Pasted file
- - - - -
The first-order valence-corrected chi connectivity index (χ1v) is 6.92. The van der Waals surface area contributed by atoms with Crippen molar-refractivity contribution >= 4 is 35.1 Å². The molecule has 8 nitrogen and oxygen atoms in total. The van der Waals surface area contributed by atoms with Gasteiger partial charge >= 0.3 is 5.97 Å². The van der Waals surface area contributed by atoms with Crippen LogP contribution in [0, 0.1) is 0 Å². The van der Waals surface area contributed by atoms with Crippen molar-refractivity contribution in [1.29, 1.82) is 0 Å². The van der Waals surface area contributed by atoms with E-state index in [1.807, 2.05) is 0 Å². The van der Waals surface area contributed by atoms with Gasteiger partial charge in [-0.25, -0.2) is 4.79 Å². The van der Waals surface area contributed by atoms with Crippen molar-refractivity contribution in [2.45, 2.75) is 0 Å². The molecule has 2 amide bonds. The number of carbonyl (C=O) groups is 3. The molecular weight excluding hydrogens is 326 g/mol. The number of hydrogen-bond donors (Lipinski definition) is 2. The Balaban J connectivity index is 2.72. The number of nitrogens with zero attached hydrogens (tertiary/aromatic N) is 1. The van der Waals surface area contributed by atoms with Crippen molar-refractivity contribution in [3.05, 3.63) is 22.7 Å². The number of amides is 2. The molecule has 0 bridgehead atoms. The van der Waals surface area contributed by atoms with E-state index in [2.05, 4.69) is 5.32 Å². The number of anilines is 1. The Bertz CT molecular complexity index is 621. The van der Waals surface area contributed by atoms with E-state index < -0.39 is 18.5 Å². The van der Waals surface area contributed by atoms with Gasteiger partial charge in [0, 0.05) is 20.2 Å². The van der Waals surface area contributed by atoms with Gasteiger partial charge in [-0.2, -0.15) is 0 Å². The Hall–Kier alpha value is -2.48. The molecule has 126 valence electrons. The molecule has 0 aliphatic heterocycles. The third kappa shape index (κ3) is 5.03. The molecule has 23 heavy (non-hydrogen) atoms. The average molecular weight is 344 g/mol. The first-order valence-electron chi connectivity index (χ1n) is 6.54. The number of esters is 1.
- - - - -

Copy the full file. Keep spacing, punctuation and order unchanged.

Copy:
The first-order valence-corrected chi connectivity index (χ1v) is 6.92. The van der Waals surface area contributed by atoms with Crippen molar-refractivity contribution >= 4 is 35.1 Å². The molecule has 8 nitrogen and oxygen atoms in total. The van der Waals surface area contributed by atoms with Gasteiger partial charge >= 0.3 is 5.97 Å². The van der Waals surface area contributed by atoms with Crippen LogP contribution in [0, 0.1) is 0 Å². The van der Waals surface area contributed by atoms with Crippen molar-refractivity contribution in [1.29, 1.82) is 0 Å². The van der Waals surface area contributed by atoms with E-state index in [1.807, 2.05) is 0 Å². The van der Waals surface area contributed by atoms with Gasteiger partial charge in [-0.25, -0.2) is 4.79 Å². The van der Waals surface area contributed by atoms with Crippen molar-refractivity contribution in [2.45, 2.75) is 0 Å². The molecule has 2 amide bonds. The number of carbonyl (C=O) groups is 3. The molecular weight excluding hydrogens is 326 g/mol. The number of hydrogen-bond donors (Lipinski definition) is 2. The Balaban J connectivity index is 2.72. The number of nitrogens with zero attached hydrogens (tertiary/aromatic N) is 1. The van der Waals surface area contributed by atoms with Crippen molar-refractivity contribution in [3.05, 3.63) is 22.7 Å². The number of amides is 2. The molecule has 0 bridgehead atoms. The van der Waals surface area contributed by atoms with E-state index in [2.05, 4.69) is 5.32 Å². The number of anilines is 1. The Bertz CT molecular complexity index is 621. The van der Waals surface area contributed by atoms with E-state index < -0.39 is 18.5 Å². The van der Waals surface area contributed by atoms with Gasteiger partial charge in [0, 0.05) is 20.2 Å². The van der Waals surface area contributed by atoms with Gasteiger partial charge in [-0.2, -0.15) is 0 Å². The Hall–Kier alpha value is -2.48. The molecule has 126 valence electrons. The molecule has 0 aliphatic heterocycles. The third kappa shape index (κ3) is 5.03. The molecule has 23 heavy (non-hydrogen) atoms. The average molecular weight is 344 g/mol. The first-order valence-electron chi connectivity index (χ1n) is 6.54. The number of esters is 1.